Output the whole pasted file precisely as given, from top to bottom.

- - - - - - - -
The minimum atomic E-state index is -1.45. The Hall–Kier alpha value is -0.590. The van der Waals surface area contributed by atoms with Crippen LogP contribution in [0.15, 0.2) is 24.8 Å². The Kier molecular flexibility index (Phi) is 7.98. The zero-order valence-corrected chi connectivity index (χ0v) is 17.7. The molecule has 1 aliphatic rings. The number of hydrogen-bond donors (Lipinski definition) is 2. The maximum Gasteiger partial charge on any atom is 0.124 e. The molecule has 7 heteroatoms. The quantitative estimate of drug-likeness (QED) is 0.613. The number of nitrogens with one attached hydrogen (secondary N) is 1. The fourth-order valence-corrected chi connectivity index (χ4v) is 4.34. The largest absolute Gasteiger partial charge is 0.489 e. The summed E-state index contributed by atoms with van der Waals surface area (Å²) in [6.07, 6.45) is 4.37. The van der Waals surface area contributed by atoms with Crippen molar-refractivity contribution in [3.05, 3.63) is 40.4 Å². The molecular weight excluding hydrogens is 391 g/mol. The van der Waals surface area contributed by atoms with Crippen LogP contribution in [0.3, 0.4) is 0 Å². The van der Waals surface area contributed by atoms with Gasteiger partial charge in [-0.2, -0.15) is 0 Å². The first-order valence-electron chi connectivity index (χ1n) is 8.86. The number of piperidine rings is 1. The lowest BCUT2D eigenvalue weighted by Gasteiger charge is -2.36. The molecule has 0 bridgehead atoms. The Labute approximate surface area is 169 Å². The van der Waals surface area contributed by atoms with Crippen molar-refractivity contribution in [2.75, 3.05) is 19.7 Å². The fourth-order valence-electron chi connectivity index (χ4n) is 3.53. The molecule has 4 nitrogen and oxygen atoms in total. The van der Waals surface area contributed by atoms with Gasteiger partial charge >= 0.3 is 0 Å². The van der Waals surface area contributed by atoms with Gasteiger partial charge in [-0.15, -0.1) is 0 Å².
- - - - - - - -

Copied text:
The minimum atomic E-state index is -1.45. The Hall–Kier alpha value is -0.590. The van der Waals surface area contributed by atoms with Crippen LogP contribution in [0.15, 0.2) is 24.8 Å². The Kier molecular flexibility index (Phi) is 7.98. The zero-order valence-corrected chi connectivity index (χ0v) is 17.7. The molecule has 1 aliphatic rings. The number of hydrogen-bond donors (Lipinski definition) is 2. The maximum Gasteiger partial charge on any atom is 0.124 e. The molecule has 7 heteroatoms. The quantitative estimate of drug-likeness (QED) is 0.613. The number of nitrogens with one attached hydrogen (secondary N) is 1. The fourth-order valence-corrected chi connectivity index (χ4v) is 4.34. The largest absolute Gasteiger partial charge is 0.489 e. The summed E-state index contributed by atoms with van der Waals surface area (Å²) in [6.07, 6.45) is 4.37. The van der Waals surface area contributed by atoms with Crippen molar-refractivity contribution in [3.05, 3.63) is 40.4 Å². The molecular weight excluding hydrogens is 391 g/mol. The van der Waals surface area contributed by atoms with Crippen LogP contribution in [0.3, 0.4) is 0 Å². The van der Waals surface area contributed by atoms with Gasteiger partial charge in [-0.2, -0.15) is 0 Å². The first-order valence-electron chi connectivity index (χ1n) is 8.86. The number of piperidine rings is 1. The lowest BCUT2D eigenvalue weighted by Gasteiger charge is -2.36. The molecule has 0 bridgehead atoms. The Labute approximate surface area is 169 Å². The van der Waals surface area contributed by atoms with Crippen molar-refractivity contribution in [2.75, 3.05) is 19.7 Å². The fourth-order valence-electron chi connectivity index (χ4n) is 3.53. The molecule has 4 nitrogen and oxygen atoms in total. The van der Waals surface area contributed by atoms with Gasteiger partial charge >= 0.3 is 0 Å². The van der Waals surface area contributed by atoms with Gasteiger partial charge in [-0.15, -0.1) is 0 Å².